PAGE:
We also stopped briefly at Howell Tree Farm en route to Winterset which was packed with families with children doing all kinds of fun pumpkin patch things. Our Two-year-old grandson would love it, including the merry go round where kids ride ponies.
Note to self: Return to the town of Earlham in mid-October when the cool upscale vintage store RJ Homes on the well preserved main drag are open. They are open one three-day weekend a month.
We are still in Pandemic dining mode — eating outside — and Parsons Fried chicken completely fit the bill on a Saturday night in Chicago. We went to the new (l think) location in Andersonville early, around 6 pm and the place was still busy enough for a 45 minute wait but no problem. It was a lovely Summerish-fall night so we sat on benches on the huge patio and had some drinks before what turned out to be excellent very crispy and not greasy or undercooked fried chicken (hot wasn’t too hot and there was also not-hot). Excellent hush puppies too and apparently slushy alcohol drinks (which we didn’t know about at the time.) The place was also refreshingly affordable.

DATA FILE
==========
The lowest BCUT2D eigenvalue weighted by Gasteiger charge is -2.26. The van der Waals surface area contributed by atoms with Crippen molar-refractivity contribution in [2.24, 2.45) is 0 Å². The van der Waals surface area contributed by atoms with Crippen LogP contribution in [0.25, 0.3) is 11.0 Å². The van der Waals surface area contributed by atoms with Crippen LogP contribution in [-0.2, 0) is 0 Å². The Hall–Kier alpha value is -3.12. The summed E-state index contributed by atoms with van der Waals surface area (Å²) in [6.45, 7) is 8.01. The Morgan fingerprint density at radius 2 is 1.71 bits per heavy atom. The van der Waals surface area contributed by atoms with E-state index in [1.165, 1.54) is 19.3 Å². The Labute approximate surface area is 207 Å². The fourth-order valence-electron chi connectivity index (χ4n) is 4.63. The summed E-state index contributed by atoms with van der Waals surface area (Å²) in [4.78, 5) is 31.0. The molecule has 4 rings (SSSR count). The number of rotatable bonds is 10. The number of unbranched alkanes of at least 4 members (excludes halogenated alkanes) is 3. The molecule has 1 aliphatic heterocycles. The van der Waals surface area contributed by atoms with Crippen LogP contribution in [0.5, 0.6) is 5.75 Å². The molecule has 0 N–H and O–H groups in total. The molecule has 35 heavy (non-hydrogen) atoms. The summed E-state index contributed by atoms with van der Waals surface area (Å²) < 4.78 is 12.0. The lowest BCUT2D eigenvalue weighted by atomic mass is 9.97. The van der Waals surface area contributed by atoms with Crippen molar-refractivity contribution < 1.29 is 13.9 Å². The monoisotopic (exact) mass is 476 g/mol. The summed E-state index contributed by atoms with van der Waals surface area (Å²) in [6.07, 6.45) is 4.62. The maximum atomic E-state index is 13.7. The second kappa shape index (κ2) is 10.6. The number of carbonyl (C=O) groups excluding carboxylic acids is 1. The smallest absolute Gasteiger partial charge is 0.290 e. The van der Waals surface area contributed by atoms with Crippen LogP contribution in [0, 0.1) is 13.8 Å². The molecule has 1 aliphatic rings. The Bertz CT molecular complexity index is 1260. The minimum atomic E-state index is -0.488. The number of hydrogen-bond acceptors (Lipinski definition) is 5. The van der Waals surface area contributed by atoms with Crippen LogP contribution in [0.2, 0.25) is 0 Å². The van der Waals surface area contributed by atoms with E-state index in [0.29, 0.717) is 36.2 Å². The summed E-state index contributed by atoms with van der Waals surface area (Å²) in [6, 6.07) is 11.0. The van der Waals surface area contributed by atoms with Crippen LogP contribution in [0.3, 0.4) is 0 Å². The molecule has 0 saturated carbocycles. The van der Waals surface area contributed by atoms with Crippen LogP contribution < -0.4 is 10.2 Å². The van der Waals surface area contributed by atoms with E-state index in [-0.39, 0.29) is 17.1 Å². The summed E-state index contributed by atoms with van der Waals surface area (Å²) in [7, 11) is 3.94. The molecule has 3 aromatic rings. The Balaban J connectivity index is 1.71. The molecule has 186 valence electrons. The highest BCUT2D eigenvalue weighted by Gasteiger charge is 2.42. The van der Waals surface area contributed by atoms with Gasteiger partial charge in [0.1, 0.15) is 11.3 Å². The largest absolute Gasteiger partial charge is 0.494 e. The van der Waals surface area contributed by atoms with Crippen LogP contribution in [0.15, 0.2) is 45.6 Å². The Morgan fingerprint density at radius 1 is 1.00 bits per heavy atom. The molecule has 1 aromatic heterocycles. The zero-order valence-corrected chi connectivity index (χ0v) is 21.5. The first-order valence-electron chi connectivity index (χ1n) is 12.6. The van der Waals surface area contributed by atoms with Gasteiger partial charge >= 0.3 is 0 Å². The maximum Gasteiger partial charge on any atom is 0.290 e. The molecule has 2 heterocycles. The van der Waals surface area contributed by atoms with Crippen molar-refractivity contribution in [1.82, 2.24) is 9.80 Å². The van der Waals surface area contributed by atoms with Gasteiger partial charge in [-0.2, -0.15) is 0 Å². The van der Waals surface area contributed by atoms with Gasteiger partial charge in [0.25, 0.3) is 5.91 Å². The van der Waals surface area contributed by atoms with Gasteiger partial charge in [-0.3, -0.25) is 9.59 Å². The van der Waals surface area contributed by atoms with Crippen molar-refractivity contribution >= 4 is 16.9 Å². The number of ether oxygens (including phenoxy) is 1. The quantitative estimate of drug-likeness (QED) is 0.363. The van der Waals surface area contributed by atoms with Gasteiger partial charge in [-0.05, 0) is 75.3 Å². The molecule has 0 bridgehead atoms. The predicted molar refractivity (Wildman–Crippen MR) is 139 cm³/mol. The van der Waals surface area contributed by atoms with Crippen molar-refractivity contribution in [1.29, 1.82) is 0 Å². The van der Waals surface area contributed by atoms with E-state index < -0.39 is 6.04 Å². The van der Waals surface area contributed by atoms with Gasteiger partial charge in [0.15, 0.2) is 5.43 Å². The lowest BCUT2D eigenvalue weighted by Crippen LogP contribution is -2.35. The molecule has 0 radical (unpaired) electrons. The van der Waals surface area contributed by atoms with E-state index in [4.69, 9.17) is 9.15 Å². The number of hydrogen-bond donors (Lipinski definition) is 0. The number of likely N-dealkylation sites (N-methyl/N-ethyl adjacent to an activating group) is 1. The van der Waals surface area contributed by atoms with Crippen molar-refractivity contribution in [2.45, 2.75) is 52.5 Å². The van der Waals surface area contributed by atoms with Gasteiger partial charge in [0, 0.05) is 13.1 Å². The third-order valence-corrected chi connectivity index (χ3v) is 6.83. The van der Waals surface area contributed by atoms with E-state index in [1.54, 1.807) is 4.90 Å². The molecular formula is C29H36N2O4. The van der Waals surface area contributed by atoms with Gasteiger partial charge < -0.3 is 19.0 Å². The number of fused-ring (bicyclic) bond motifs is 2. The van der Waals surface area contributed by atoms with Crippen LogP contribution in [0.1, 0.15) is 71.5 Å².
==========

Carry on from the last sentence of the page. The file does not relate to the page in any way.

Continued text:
This charming, lesser-known summer vacation spot is a Michigan classic
The Beulah area captures nostalgia for Michigan’s vacationland.
By Betsy Rubiner Special to the Star Tribune
AUGUST 27, 2021 — 7:30AM
BETSY RUBINER • SPECIAL TO THE STAR TRIBUNE
As I bicycled beside a shimmering lake in the northwest corner of Michigan’s Lower Peninsula, I was looking for the perfect photo op to capture the “Up North” spirit I loved as a Michigan kid.
“Stop! This is it!” I called out to my husband and 29-year-old son early in our ride on the Betsie Valley Trail.
Humoring me, my guys duly stopped to pose beside a white birch tree set against a dazzling backdrop of lake, land and sky in many shades of blue: the water’s glassy turquoise, the opposite shore’s navy blue and the powder blue of a cloudless sky in late July.
Here was the Michigan of my lost youth, yet I’d never been to lovely Crystal Lake, the state’s ninth-largest inland lake (about 8 miles long and 2 ½ miles wide) but a pipsqueak compared with nearby Lake Michigan.
During our last summer trek here, we stayed 20 miles to the north, near the gateway to Sleeping Bear Dunes National Lakeshore, with its 35 miles of giant dunes. So in March, when I started planning a post-pandemic (or so I hoped) vacation with our far-flung adult kids and first grandchild, I looked for a vacation rental near Sleeping Bear.
My search landed us in a white lakefront cottage with an alluring wraparound enclosed porch in the village of Beulah. Dating to the 1930s or earlier, the four-bedroom cottage was worn and musty inside. Outside, it was perfect, with a glorious Crystal Lake view and a huge fenced-in yard for our dog and Frisbee flinging. We happily spent most of our week outside.